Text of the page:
Four Factor Index of Social Status

Participant’s parent’s education code
7=graduate/professional training, 6= standard college or university graduation, 5=partial college, at least one year of specialized training, 4= high school graduate, 3=partial high school, 10th or 11th grade, 2= junior high school, including 9th grade, 1= less than 7th grade, 0=not applicable or unknown.
Participant’s parent’s occupational code
9=higher executive, proprietor of large businesses, major professional, 8=administrators, lesser professionals, proprietor of medium-sized business, 7=smaller business owners, farm owners, managers, minor professionals, 6=technicians, semi-professionals, small business owners (business valued at $50,000-70,000), 5=clerical and sales workers, small farm and business owners (business valued at $25,000-50,000), 4=smaller business owners (<$25,000), skilled manual laborers, craftsmen, tenant farmers, 3=machine operators and semi-skilled workers, 2=unskilled workers, 1=farm laborers, menial service workers, students, housewives, (dependent on welfare, no regular occupation), 0=not applicable or unknown
IV. The Estimation of Status

The status score of an individual or a nuclear family unit is estimated by combining information on sex, marital status, education, and occupation. The status score of an individual is calculated by multiplying the scale value for occupation by a weight of five (5) and the scale value for education by a weight of three (3). To calculate the status score for a nuclear family it is necessary to determine the education, occupation, and marital status of its head or heads and their relationship to the labor force in the present, or for retired persons in the past. Two examples illustrate this point:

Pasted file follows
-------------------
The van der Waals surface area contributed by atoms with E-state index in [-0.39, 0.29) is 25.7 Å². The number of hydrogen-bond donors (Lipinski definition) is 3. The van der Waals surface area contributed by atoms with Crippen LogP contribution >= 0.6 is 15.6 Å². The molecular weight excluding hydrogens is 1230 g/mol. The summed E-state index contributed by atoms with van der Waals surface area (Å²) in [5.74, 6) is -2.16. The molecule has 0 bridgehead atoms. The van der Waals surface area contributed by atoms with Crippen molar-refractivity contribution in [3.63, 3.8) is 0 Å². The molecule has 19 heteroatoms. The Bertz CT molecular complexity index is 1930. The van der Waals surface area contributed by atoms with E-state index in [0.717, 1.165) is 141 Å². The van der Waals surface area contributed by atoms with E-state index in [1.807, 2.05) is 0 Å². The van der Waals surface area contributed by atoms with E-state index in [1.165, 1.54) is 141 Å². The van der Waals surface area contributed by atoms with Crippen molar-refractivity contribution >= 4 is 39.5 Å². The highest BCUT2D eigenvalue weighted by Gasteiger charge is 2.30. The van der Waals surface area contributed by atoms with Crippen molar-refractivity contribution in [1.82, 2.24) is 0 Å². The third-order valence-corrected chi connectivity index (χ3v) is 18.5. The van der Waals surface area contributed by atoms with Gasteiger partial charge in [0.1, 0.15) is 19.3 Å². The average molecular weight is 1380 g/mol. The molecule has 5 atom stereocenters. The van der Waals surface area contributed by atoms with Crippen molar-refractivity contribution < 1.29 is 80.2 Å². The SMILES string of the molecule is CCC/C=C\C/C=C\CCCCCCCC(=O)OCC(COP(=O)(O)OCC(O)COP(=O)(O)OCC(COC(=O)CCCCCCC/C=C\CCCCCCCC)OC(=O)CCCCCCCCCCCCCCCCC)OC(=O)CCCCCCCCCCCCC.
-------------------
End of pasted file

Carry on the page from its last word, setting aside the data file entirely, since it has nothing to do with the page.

a. John Smith lives with his spouse who is a housewife.6 He is the manager of a supermarket. He completed high school and one year of business college. His status score is computed as follows:

6 (occupation) x 5 (factor weight) = 30
5 (education) x 3 (factor weight) = 15
total score = 45

b. The Peter Paul family’s score is computed differently because both Peter and his wife are gainfully employed. Peter is an installer for the telephone company. His wife is employed as a clerk in an insurance company office. Peter completed high school. His wife completed high school and one year of business college. The scores for each are calculated as follows:

Peter Paul
4 (occupation) x 5 (factor weight) = 20
4 (education) x 3 (factor weight) = 12
total score = 32

May Paul
5 (occupation) x 5 (factor weight) = 25
5 (education) x 3 (factor weight) = 15
total score = 40
total = (32+40)/2 = 36

Computed scores range from a high of 66 to a low of 8.